When should you consider therapy?
According to the National Institute of Mental Health, over 30 million Americans are in need of assistance managing their feelings and problems that seem beyond their control, whether these problems are individual, with a family situation, a marriage or relationship, substance abuse, depression, stress, anxiety, or loss.
While we all have challenging days, you should consider therapy if:
You feel an overwhelming sense of helplessness and your problems don’t seem to be resolving on your own. Tens of millions of Americans seek professional advice every year. Being able to combine your previous attempts at working through your emotions with the perspective of someone who is certified in helping you find a solution is a helpful combination.
You are finding it difficult to carry out everyday activities. If you are having trouble getting out of bed in the morning or completing important tasks like succeeding in work, caring for your children or pets, or caring for yourself, you will likely benefit from speaking with a therapist.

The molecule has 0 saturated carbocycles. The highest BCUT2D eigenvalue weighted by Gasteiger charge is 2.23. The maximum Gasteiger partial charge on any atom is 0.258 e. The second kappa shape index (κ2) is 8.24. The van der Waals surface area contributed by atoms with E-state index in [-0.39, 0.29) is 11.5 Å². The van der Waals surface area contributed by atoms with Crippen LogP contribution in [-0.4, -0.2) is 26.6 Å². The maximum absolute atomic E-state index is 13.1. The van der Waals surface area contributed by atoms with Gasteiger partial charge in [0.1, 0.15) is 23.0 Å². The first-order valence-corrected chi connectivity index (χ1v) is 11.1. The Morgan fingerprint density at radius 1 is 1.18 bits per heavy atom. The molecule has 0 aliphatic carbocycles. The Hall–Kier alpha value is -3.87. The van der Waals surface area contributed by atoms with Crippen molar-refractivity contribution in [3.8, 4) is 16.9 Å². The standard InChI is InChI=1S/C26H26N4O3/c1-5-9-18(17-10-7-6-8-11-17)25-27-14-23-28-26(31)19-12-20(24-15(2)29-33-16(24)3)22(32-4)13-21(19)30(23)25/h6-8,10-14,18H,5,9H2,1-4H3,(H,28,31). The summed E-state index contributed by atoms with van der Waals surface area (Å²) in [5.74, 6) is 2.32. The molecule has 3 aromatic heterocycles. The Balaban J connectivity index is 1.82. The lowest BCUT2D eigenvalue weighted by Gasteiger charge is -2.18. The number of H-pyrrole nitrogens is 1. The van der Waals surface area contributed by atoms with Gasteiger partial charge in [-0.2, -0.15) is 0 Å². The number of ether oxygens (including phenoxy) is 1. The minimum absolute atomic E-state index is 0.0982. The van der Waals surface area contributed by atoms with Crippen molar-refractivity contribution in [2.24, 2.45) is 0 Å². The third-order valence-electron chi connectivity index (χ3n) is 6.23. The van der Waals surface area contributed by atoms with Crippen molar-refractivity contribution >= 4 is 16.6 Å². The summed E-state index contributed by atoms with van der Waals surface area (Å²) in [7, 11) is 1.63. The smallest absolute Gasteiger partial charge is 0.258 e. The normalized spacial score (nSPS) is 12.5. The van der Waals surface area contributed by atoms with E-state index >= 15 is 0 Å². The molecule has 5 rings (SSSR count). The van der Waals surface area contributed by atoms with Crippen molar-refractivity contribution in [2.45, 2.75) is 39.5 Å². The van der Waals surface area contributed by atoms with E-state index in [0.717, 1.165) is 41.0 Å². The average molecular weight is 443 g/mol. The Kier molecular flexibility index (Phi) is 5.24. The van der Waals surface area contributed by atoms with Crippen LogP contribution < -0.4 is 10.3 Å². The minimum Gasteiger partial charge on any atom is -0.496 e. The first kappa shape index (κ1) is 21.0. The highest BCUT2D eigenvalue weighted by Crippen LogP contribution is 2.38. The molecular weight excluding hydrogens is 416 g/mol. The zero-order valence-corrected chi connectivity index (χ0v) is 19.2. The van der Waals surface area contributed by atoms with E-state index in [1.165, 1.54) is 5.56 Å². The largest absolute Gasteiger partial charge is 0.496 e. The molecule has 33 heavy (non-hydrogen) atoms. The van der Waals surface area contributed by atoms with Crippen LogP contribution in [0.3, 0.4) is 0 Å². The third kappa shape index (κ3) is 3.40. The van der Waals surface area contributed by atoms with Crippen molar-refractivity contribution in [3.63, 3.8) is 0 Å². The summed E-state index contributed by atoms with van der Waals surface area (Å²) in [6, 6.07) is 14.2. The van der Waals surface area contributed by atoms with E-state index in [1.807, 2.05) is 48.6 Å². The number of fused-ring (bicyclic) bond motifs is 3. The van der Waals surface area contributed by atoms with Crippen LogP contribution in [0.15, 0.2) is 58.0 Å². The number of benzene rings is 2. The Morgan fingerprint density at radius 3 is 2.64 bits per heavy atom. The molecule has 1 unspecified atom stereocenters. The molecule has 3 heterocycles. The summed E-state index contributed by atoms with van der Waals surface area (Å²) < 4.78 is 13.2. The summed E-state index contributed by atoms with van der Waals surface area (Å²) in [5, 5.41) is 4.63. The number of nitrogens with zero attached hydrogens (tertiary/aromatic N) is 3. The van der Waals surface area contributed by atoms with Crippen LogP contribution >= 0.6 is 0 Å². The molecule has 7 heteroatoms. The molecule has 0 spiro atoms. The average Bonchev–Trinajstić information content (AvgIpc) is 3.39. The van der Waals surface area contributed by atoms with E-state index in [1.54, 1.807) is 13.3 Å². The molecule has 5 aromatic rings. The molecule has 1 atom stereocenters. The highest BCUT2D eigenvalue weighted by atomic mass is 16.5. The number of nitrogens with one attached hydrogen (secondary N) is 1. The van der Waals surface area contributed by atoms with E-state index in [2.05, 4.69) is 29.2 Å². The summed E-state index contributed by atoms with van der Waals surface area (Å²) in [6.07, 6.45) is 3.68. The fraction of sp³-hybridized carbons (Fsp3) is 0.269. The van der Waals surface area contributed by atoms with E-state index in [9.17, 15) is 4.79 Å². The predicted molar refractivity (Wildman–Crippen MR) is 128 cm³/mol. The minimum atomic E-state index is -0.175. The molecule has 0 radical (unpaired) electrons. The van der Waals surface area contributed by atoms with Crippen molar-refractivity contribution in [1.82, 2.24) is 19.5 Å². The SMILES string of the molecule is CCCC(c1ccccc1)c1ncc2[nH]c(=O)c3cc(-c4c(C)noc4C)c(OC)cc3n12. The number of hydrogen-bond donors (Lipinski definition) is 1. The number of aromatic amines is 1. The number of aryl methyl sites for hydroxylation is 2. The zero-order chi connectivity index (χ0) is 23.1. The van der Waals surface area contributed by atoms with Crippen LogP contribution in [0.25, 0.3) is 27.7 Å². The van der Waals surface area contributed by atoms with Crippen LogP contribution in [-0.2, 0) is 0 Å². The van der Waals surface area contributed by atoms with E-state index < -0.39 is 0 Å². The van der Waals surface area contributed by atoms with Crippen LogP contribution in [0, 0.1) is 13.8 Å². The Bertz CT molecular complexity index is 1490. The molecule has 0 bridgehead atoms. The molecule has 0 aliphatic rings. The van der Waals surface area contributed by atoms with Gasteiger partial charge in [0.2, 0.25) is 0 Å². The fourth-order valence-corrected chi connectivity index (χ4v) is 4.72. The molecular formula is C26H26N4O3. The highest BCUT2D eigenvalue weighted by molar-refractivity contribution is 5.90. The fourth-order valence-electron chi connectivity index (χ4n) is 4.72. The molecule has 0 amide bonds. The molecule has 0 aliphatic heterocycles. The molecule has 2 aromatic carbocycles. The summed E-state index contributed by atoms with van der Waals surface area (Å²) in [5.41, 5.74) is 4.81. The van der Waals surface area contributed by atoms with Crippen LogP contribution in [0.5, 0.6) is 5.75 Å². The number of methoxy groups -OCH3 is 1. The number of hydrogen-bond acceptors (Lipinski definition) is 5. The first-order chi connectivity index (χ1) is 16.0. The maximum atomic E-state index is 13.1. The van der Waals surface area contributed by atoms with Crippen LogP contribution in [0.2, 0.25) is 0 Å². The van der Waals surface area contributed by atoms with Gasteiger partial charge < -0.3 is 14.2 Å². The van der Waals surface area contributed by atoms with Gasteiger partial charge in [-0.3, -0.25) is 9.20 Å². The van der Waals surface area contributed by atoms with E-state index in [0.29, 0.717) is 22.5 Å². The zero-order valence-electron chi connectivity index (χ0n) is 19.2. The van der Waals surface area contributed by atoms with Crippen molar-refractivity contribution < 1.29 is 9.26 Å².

If you worry excessively or feel on edge or anxious. A therapist can help you identify what may be causing your anxiety or nervousness and can help you develop habits and perspective to work through it.
You are taking harmful actions against yourself or others, such as excessive eating or drinking (or not eating enough), abusing drugs, or becoming overly aggressive.
Your body seems to be reacting to stress. If you have unexplained recurrent headaches, body aches, tense muscles, or a chronically upset stomach that can’t be explained by a doctor, there’s a chance these may be signs of carried stress or emotional distress.
Your relationships are strained. If you’re having trouble communicating how you feel or even being able to identify your emotions, you may benefit from seeing an expert. If you find that you dread or feel unhappy during interactions with loved ones on a regular basis, you may want to consider couples or family therapy.